Monday, July 16, 2012

Custom serialization of big DNA or proteins

Lately I've been experimenting with serialization engines in Pharo. Besides the "traditional" alternative (SmartReferenceStream) I took the chance of evaluating Fuel, a new serializer which is nicely documented and supported, actually Mariano Martinez Peck and Martin Dias (the Fuel developers) answered privately my questions and requirements in a very fast way, so thanks to them I can show you an interesting feature now in BioSmalltalk
A typical serialization in bioinformatics includes a huge group of sequences or a big XML tree, so one of my requirements is to customize the serialization strategy to save precious memory. This means to change the serializer on-the-fly when a particular object is found in a graph of objects, specifically, if a DNA or protein sequence with a particular threshold is found, you certainly would like to zip it. Follows an example for serializing an Array with a random object ('hello') and the chromosome 28 of chicken:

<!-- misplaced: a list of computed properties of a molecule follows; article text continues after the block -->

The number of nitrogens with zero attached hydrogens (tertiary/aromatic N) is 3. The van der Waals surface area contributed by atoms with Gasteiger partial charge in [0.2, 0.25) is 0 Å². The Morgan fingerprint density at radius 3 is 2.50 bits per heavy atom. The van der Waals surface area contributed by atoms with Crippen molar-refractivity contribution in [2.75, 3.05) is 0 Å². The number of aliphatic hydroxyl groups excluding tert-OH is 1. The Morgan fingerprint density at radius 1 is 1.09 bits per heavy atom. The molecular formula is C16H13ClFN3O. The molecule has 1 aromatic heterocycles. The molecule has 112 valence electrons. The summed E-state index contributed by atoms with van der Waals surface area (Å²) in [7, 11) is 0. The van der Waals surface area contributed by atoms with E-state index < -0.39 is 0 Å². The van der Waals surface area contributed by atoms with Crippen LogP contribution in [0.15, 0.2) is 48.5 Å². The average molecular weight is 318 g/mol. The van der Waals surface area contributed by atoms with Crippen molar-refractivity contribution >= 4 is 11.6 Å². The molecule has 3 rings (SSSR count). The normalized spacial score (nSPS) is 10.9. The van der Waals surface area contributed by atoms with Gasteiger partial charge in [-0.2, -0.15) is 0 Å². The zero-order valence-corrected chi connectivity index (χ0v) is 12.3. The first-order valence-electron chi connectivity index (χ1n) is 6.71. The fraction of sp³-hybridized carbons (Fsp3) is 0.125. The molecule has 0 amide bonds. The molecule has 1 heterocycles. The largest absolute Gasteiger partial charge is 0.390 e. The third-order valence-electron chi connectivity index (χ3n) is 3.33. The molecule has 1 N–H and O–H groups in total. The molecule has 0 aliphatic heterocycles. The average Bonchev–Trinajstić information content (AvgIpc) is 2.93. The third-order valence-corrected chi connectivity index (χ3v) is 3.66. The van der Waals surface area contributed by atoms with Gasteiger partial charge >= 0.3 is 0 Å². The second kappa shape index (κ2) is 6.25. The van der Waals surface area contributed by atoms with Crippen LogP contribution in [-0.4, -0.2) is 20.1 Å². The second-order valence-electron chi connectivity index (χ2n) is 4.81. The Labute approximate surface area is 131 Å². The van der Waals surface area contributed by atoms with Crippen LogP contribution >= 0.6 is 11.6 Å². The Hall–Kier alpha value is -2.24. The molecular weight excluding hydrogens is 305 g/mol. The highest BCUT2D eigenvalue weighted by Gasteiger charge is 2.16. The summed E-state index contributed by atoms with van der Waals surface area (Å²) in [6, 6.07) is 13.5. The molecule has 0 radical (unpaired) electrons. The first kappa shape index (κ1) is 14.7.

objectToSerialize := Array with: 'hello' with: (FileStream readOnlyFileNamed: 'GGA28.fa') contents.
threshold := 1000.

FileStream forceNewFileNamed: 'demo.fuel' do: [ :aStream |
   aSerializer := FLSerializer newDefault.
   aSerializer analyzer
       when: [ :o | o isString and: [ o size > threshold and: [ (BioParser tokenizeFasta: o) second isDNASequence ] ] ]
       substituteBy: [ :o | o zipped ].
   aSerializer        
       serialize: objectToSerialize
       on: aStream binary ].
and of course, the corresponding materialization
result := FileStream oldFileNamed: 'demo.fuel' do: [ :aStream |
 aMaterialization := FLMaterializer newDefault materializeFrom: aStream binary.
 zippedStrings := aMaterialization objects select: [:o | o isString and: [ o isDNASequence ]].
 unzippedStrings := zippedStrings collect: [:o | o unzipped ].
 zippedStrings elementsExchangeIdentityWith: unzippedStrings.
 aMaterialization root ].
Looking at the possibilities, many of the custom DNA compression algorithms (or even XML) could be attached and used if saving space is becoming an issue in your bioinformatics experiments.

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